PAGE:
“I’ll be back.”
Arnold Schwarzenegger’s murderous cyborg uttered those infamous words in a sci-fi classic, The Terminator. True to form, the killer robot returned in the sequel Terminator 2 — but his words also carry a more ominous connotation today, when killer robots are actually about to hit the city streets.
Cities like San Francisco have considered deploying police robots equipped with explosives, which means we are now extending the realm of military robots from the battlefield into our daily lives. But just how dangerous are these robots to humans – and is a future where intelligent robots seek revenge on humans inevitable?
Reverse spoke with experts to determine whether robot-human conflicts in Terminator 2 are a distant threat – or pounding on our front door.
“There is a real danger to humans from certain military robots that are designed with malicious intent,” said futurist Andrew Curry Reverse.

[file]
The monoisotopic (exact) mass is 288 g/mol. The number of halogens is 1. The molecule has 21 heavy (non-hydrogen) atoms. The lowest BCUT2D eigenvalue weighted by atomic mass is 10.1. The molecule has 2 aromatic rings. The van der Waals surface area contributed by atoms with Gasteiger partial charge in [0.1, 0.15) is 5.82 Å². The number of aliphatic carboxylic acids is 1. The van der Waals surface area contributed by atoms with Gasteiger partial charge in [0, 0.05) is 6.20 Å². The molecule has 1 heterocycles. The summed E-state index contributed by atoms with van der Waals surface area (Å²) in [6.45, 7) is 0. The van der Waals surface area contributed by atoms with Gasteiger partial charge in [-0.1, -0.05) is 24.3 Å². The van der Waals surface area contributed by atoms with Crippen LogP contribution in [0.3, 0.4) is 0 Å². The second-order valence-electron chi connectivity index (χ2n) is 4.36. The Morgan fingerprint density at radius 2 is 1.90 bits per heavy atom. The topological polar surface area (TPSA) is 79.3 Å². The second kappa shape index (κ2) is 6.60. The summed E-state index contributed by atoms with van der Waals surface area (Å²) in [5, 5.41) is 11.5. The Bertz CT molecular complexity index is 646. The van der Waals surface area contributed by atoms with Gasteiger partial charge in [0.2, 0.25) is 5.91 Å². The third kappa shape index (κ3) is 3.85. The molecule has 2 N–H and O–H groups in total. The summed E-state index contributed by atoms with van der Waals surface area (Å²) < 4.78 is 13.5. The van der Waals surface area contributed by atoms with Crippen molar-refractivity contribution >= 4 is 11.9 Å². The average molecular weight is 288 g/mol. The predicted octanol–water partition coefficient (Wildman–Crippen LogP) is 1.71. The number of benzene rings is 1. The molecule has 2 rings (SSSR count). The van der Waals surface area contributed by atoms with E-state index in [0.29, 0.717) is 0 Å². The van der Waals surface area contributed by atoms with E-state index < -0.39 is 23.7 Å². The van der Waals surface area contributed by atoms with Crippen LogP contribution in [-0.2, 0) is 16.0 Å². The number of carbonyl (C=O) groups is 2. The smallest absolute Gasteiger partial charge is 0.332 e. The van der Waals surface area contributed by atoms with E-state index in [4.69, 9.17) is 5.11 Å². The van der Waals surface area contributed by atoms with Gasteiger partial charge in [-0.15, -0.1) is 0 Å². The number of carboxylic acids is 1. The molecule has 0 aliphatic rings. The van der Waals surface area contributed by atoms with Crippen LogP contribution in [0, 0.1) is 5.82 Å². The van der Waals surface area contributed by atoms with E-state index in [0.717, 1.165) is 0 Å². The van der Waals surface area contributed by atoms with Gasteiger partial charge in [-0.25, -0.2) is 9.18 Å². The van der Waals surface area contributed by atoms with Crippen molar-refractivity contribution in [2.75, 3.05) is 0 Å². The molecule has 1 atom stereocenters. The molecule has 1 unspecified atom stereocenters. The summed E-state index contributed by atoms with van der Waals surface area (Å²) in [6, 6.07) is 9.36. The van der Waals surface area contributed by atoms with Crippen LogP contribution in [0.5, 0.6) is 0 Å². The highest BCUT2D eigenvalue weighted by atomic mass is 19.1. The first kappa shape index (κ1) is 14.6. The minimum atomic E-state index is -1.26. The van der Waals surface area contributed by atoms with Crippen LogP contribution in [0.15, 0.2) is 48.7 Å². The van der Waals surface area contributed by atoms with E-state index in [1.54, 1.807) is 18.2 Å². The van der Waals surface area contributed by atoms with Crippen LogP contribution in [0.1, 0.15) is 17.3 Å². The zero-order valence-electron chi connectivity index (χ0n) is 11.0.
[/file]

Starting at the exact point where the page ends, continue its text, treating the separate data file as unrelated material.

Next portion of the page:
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Are killer robots really real?
In a word: yes. We have seen killer robots being used in a variety of military applications, from the controversial use of autonomous drones in the war in Afghanistan to the deployment by the British of a large-scale unmanned naval training operation. Curry calls these military drones “flying robots.”
Most uses of killer robots have been in the military, but in 2016 a deadly robot shot down an armed sniper in Dallas. Some say killer robots can help prevent casualties by endangering machines rather than people – like the robot dogs that were briefly used by the NYPD and then removed from duty in New York amid the backlash.